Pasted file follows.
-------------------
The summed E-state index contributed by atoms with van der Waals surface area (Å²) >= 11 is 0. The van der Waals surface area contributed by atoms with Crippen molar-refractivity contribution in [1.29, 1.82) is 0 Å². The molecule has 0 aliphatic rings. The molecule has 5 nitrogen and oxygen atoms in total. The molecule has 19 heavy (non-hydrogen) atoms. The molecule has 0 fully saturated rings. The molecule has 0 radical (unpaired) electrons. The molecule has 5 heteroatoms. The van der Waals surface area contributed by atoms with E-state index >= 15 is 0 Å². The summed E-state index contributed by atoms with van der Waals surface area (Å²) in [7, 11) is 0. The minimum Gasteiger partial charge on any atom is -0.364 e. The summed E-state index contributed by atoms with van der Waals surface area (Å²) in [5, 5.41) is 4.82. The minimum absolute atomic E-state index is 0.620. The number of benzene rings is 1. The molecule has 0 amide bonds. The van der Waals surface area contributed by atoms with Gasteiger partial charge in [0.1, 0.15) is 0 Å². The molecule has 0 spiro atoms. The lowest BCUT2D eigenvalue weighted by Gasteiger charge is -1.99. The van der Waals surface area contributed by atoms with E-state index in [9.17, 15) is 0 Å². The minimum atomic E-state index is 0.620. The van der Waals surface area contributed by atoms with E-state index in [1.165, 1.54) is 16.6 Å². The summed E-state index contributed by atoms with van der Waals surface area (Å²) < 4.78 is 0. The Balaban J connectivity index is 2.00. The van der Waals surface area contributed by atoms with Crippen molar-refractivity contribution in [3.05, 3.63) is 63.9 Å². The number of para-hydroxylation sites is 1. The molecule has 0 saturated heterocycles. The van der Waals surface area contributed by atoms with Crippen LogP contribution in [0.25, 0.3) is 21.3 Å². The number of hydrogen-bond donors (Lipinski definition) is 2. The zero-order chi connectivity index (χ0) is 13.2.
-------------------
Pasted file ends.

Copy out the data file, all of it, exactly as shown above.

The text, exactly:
The summed E-state index contributed by atoms with van der Waals surface area (Å²) >= 11 is 0. The van der Waals surface area contributed by atoms with Crippen molar-refractivity contribution in [1.29, 1.82) is 0 Å². The molecule has 0 aliphatic rings. The molecule has 5 nitrogen and oxygen atoms in total. The molecule has 19 heavy (non-hydrogen) atoms. The molecule has 0 fully saturated rings. The molecule has 0 radical (unpaired) electrons. The molecule has 5 heteroatoms. The van der Waals surface area contributed by atoms with E-state index >= 15 is 0 Å². The summed E-state index contributed by atoms with van der Waals surface area (Å²) in [7, 11) is 0. The minimum Gasteiger partial charge on any atom is -0.364 e. The summed E-state index contributed by atoms with van der Waals surface area (Å²) in [5, 5.41) is 4.82. The minimum absolute atomic E-state index is 0.620. The number of benzene rings is 1. The molecule has 0 amide bonds. The van der Waals surface area contributed by atoms with Gasteiger partial charge in [0.1, 0.15) is 0 Å². The molecule has 0 spiro atoms. The lowest BCUT2D eigenvalue weighted by Gasteiger charge is -1.99. The van der Waals surface area contributed by atoms with E-state index in [9.17, 15) is 0 Å². The minimum atomic E-state index is 0.620. The van der Waals surface area contributed by atoms with E-state index in [1.165, 1.54) is 16.6 Å². The summed E-state index contributed by atoms with van der Waals surface area (Å²) < 4.78 is 0. The Balaban J connectivity index is 2.00. The van der Waals surface area contributed by atoms with Crippen molar-refractivity contribution in [3.05, 3.63) is 63.9 Å². The number of para-hydroxylation sites is 1. The molecule has 0 saturated heterocycles. The van der Waals surface area contributed by atoms with Crippen LogP contribution in [0.25, 0.3) is 21.3 Å². The number of hydrogen-bond donors (Lipinski definition) is 2. The zero-order chi connectivity index (χ0) is 13.2.